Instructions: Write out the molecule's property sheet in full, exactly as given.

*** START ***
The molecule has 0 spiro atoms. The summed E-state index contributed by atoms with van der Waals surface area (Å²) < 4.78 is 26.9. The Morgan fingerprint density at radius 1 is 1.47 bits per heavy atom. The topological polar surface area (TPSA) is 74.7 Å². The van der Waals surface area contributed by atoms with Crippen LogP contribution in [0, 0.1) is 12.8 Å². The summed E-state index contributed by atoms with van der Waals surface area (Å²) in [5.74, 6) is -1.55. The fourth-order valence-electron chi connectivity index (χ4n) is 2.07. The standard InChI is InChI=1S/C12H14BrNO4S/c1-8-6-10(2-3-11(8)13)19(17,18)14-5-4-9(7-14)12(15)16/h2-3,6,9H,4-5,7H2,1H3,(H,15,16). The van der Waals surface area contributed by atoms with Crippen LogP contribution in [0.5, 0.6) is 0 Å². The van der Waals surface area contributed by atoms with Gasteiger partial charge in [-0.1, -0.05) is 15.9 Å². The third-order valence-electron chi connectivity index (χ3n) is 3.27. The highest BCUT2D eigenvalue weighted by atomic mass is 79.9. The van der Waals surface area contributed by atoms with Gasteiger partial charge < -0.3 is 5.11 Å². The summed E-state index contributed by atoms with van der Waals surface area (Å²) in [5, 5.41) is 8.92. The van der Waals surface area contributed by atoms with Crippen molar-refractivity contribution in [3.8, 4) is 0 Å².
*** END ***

The molecule has 0 spiro atoms. The summed E-state index contributed by atoms with van der Waals surface area (Å²) < 4.78 is 26.9. The Morgan fingerprint density at radius 1 is 1.47 bits per heavy atom. The topological polar surface area (TPSA) is 74.7 Å². The van der Waals surface area contributed by atoms with Crippen LogP contribution in [0, 0.1) is 12.8 Å². The summed E-state index contributed by atoms with van der Waals surface area (Å²) in [5.74, 6) is -1.55. The fourth-order valence-electron chi connectivity index (χ4n) is 2.07. The standard InChI is InChI=1S/C12H14BrNO4S/c1-8-6-10(2-3-11(8)13)19(17,18)14-5-4-9(7-14)12(15)16/h2-3,6,9H,4-5,7H2,1H3,(H,15,16). The van der Waals surface area contributed by atoms with Crippen LogP contribution in [0.5, 0.6) is 0 Å². The van der Waals surface area contributed by atoms with Gasteiger partial charge in [-0.1, -0.05) is 15.9 Å². The third-order valence-electron chi connectivity index (χ3n) is 3.27. The highest BCUT2D eigenvalue weighted by atomic mass is 79.9. The van der Waals surface area contributed by atoms with Gasteiger partial charge < -0.3 is 5.11 Å². The summed E-state index contributed by atoms with van der Waals surface area (Å²) in [5, 5.41) is 8.92. The van der Waals surface area contributed by atoms with Crippen molar-refractivity contribution in [3.8, 4) is 0 Å².